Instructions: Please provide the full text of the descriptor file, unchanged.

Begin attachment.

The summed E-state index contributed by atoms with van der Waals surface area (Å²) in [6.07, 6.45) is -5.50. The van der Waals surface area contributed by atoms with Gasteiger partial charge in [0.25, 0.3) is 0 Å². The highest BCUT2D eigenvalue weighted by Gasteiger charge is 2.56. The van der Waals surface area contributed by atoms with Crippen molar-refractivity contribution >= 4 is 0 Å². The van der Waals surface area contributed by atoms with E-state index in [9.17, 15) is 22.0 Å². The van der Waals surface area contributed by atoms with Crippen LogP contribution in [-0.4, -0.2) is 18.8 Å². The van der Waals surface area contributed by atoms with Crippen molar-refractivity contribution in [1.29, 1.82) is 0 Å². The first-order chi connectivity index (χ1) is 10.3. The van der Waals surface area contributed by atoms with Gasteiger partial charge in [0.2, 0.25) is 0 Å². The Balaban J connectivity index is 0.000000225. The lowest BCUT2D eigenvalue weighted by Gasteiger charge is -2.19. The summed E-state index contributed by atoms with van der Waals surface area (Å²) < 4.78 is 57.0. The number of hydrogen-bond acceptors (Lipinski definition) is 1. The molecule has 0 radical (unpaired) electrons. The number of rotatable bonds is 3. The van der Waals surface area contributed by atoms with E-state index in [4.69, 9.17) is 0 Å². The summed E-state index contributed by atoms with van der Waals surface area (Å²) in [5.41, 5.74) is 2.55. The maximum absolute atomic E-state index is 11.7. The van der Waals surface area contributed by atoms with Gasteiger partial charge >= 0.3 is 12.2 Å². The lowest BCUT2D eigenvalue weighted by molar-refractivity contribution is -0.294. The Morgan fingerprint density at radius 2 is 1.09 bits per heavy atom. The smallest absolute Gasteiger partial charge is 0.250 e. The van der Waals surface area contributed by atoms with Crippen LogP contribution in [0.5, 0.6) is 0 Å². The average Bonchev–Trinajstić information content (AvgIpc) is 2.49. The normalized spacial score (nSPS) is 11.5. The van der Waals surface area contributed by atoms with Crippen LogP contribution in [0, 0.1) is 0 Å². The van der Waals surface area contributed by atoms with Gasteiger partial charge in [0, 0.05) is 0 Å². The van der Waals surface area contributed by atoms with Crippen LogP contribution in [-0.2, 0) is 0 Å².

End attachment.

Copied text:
The summed E-state index contributed by atoms with van der Waals surface area (Å²) in [6.07, 6.45) is -5.50. The van der Waals surface area contributed by atoms with Gasteiger partial charge in [0.25, 0.3) is 0 Å². The highest BCUT2D eigenvalue weighted by Gasteiger charge is 2.56. The van der Waals surface area contributed by atoms with Crippen molar-refractivity contribution >= 4 is 0 Å². The van der Waals surface area contributed by atoms with E-state index in [9.17, 15) is 22.0 Å². The van der Waals surface area contributed by atoms with Crippen LogP contribution in [-0.4, -0.2) is 18.8 Å². The van der Waals surface area contributed by atoms with Crippen molar-refractivity contribution in [1.29, 1.82) is 0 Å². The first-order chi connectivity index (χ1) is 10.3. The van der Waals surface area contributed by atoms with Gasteiger partial charge in [0.2, 0.25) is 0 Å². The Balaban J connectivity index is 0.000000225. The lowest BCUT2D eigenvalue weighted by Gasteiger charge is -2.19. The summed E-state index contributed by atoms with van der Waals surface area (Å²) < 4.78 is 57.0. The number of hydrogen-bond acceptors (Lipinski definition) is 1. The molecule has 0 radical (unpaired) electrons. The number of rotatable bonds is 3. The van der Waals surface area contributed by atoms with E-state index in [4.69, 9.17) is 0 Å². The summed E-state index contributed by atoms with van der Waals surface area (Å²) in [5.41, 5.74) is 2.55. The maximum absolute atomic E-state index is 11.7. The van der Waals surface area contributed by atoms with Gasteiger partial charge >= 0.3 is 12.2 Å². The lowest BCUT2D eigenvalue weighted by molar-refractivity contribution is -0.294. The Morgan fingerprint density at radius 2 is 1.09 bits per heavy atom. The smallest absolute Gasteiger partial charge is 0.250 e. The van der Waals surface area contributed by atoms with Crippen LogP contribution in [0.5, 0.6) is 0 Å². The average Bonchev–Trinajstić information content (AvgIpc) is 2.49. The normalized spacial score (nSPS) is 11.5. The van der Waals surface area contributed by atoms with Crippen LogP contribution in [0, 0.1) is 0 Å². The van der Waals surface area contributed by atoms with Gasteiger partial charge in [0, 0.05) is 0 Å². The van der Waals surface area contributed by atoms with Crippen LogP contribution in [-0.2, 0) is 0 Å².